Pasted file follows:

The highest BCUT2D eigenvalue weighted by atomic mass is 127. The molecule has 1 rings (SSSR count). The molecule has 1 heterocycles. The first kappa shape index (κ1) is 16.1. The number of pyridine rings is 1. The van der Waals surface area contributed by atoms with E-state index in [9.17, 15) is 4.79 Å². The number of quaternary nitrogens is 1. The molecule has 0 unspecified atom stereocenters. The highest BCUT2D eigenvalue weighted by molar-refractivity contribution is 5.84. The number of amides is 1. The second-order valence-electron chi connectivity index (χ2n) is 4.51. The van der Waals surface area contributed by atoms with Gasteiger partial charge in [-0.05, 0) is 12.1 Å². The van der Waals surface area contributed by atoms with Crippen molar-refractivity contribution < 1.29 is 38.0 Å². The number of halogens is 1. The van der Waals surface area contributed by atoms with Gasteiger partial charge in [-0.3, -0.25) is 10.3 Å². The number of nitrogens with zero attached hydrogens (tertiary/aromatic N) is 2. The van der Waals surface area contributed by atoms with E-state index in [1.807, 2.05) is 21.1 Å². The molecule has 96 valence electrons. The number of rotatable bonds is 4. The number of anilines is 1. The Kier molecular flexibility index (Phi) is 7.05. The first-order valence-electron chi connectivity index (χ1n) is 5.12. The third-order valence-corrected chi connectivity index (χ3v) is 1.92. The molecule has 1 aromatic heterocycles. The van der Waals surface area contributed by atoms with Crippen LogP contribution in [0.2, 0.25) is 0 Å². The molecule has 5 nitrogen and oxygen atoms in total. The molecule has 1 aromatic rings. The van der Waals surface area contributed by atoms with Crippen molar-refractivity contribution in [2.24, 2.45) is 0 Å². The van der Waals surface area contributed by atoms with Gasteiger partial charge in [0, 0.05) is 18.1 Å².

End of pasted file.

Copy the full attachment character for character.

The highest BCUT2D eigenvalue weighted by atomic mass is 127. The molecule has 1 rings (SSSR count). The molecule has 1 heterocycles. The first kappa shape index (κ1) is 16.1. The number of pyridine rings is 1. The van der Waals surface area contributed by atoms with E-state index in [9.17, 15) is 4.79 Å². The number of quaternary nitrogens is 1. The molecule has 0 unspecified atom stereocenters. The highest BCUT2D eigenvalue weighted by molar-refractivity contribution is 5.84. The number of amides is 1. The second-order valence-electron chi connectivity index (χ2n) is 4.51. The van der Waals surface area contributed by atoms with Gasteiger partial charge in [-0.05, 0) is 12.1 Å². The van der Waals surface area contributed by atoms with Crippen molar-refractivity contribution < 1.29 is 38.0 Å². The number of halogens is 1. The van der Waals surface area contributed by atoms with Gasteiger partial charge in [-0.3, -0.25) is 10.3 Å². The number of nitrogens with zero attached hydrogens (tertiary/aromatic N) is 2. The van der Waals surface area contributed by atoms with E-state index in [1.807, 2.05) is 21.1 Å². The molecule has 96 valence electrons. The number of rotatable bonds is 4. The number of anilines is 1. The Kier molecular flexibility index (Phi) is 7.05. The first-order valence-electron chi connectivity index (χ1n) is 5.12. The third-order valence-corrected chi connectivity index (χ3v) is 1.92. The molecule has 1 aromatic heterocycles. The van der Waals surface area contributed by atoms with Crippen LogP contribution in [0.2, 0.25) is 0 Å². The molecule has 5 nitrogen and oxygen atoms in total. The molecule has 1 aromatic rings. The van der Waals surface area contributed by atoms with Crippen molar-refractivity contribution in [2.24, 2.45) is 0 Å². The van der Waals surface area contributed by atoms with Gasteiger partial charge in [0, 0.05) is 18.1 Å².